A historic look at Daylight Saving Time before it ends this weekend

On Sunday, Nov. 5, we’ll all be turning our clocks back one hour at 2 a.m. out of Daylight Saving Time. We might be gaining one hour of sleep, but the loss of daylight definitely doesn’t seem worth it. The sun will start setting around 5 p.m. as of Nov. 6, and as late as 4:40 p.m. on Dec. 7 before the shortest day of the year on Dec. 21 – giving us a few less precious hours of Vitamin D.

And there’s another reason to worry about the time change — motor vehicle accidents have historically risen in the month following the clocks turning back, and police apparently respond to 70 per cent more collisions.

You might recall that Daylight Saving Time has been a point of contention among Ontarians for a while now. Ontario MPPs voted to stop the archaic changing of clocks practice in 2021 after MPP Jeremy Roberts proposed the idea, but the vote was contingent on other jurisdictions, like Quebec and New York State, agreeing. The bill received royal assent, but it has to be proclaimed into force by the Lieutenant Governor.

Yukon has already permanently implemented Daylight Saving Time, making their leap forward in March of 2020 their last. And late 2021, Alberta held a referendum regarding keeping Daylight Saving Time, but just over 50 per cent of Albertans voted against the change, keeping the status quo for now.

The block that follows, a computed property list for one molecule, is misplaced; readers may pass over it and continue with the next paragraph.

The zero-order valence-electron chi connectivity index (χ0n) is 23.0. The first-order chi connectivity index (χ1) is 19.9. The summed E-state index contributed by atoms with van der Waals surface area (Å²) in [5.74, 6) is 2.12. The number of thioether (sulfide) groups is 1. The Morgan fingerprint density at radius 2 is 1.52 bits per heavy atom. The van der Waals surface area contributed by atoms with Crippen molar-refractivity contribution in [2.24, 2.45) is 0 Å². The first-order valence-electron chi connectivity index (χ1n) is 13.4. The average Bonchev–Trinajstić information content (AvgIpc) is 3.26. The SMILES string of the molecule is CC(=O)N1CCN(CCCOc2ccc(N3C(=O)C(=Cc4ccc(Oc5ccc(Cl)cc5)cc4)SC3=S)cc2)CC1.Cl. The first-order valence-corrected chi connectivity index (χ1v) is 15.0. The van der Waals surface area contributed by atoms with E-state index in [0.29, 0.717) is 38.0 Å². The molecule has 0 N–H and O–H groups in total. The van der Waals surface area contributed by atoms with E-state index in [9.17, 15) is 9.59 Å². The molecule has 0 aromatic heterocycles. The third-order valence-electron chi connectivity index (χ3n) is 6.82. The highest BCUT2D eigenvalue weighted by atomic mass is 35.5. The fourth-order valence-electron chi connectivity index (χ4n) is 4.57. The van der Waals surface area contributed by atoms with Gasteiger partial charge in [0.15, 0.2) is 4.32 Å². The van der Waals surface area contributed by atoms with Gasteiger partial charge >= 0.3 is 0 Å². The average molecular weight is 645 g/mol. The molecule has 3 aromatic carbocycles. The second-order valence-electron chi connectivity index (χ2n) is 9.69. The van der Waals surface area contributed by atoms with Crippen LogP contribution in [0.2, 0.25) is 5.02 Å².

Ontario holds an important place in Daylight Saving Time history – what is now the town of Thunder Bay was the first place worldwide to adopt Daylight Saving Time on May 1, 1908. So when you step out of the office on Monday only to find the sun has already set, you know who to blame!

Imagine how relieved the people in charge of adjusting the time on the city’s historical clocks, shown below, would have been if we gave up on changing the clocks for basically no reason at all twice a year!

A. Old City Hall has Toronto’s second oldest clock. At three hundred feet above the city street, it has been telling time and making its mark on the city’s skyline since 1900.

B. Kents Jewelers, which specialized in both jewelry and watches, had a beautiful clock outside of their store located at 168 Yonge St. seen in this photo taken in 1923.

C. Torontonians have been keeping time with Yorkville’s fire hall clock since 1889. The clock was originally part of the Yorkville town hall until a fire destroyed the building in 1941.

D. Constructed in 1850, the Gothic Revival–styled St. James Cathedral, on the corner
of Church and King streets in downtown Toronto, houses the city’s oldest clock.

E. This iconic clock, situated in front of Union Station when it opened in 1927, now sports
the words ‘Union Station’ on its face instead of numbers after its restoration in 2015.

F. Thornhill’s earliest public clock was a bell atop the Thornhill Hotel in 1891, which rang
at 7 a.m., noon and 6 p.m., to let locals know when to wake up, eat and end their workday.

G. O’Keefe’s Beverages Limited kept the city safe and on time with its neon rooftop
sign that both sported a helpful reminder and housed a digital clock.

H. North York’s oldest clock, built in 1942, was once part of North York’s first fire hall. The clock tower and archway entrance are all that remain at Yonge and Empress Avenue.

I. A historic landmark on King Street East and one of the oldest structures in the city, the four faced St. Lawrence Hall clock was built in 1850 following the Great Fire of Toronto.